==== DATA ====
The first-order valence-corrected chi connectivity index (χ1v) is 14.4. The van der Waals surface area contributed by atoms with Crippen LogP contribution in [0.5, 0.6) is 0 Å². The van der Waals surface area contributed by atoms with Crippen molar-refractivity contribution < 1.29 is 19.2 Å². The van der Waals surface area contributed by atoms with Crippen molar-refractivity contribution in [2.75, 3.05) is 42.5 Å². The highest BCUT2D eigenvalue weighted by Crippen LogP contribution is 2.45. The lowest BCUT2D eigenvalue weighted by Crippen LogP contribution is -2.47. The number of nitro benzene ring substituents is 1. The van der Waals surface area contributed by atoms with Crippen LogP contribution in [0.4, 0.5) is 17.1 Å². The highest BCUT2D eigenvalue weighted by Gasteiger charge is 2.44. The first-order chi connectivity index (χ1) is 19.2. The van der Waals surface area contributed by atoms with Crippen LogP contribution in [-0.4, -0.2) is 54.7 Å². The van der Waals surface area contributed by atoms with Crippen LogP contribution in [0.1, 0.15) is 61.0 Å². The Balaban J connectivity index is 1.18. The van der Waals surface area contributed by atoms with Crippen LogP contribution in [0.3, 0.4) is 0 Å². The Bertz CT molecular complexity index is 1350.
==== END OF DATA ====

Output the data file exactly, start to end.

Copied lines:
The first-order valence-corrected chi connectivity index (χ1v) is 14.4. The van der Waals surface area contributed by atoms with Crippen LogP contribution in [0.5, 0.6) is 0 Å². The van der Waals surface area contributed by atoms with Crippen molar-refractivity contribution < 1.29 is 19.2 Å². The van der Waals surface area contributed by atoms with Crippen molar-refractivity contribution in [2.75, 3.05) is 42.5 Å². The highest BCUT2D eigenvalue weighted by Crippen LogP contribution is 2.45. The lowest BCUT2D eigenvalue weighted by Crippen LogP contribution is -2.47. The number of nitro benzene ring substituents is 1. The van der Waals surface area contributed by atoms with Crippen LogP contribution in [0.4, 0.5) is 17.1 Å². The highest BCUT2D eigenvalue weighted by Gasteiger charge is 2.44. The first-order chi connectivity index (χ1) is 19.2. The van der Waals surface area contributed by atoms with Crippen LogP contribution in [-0.4, -0.2) is 54.7 Å². The van der Waals surface area contributed by atoms with Crippen LogP contribution in [0.1, 0.15) is 61.0 Å². The Balaban J connectivity index is 1.18. The van der Waals surface area contributed by atoms with Crippen LogP contribution in [0.3, 0.4) is 0 Å². The Bertz CT molecular complexity index is 1350.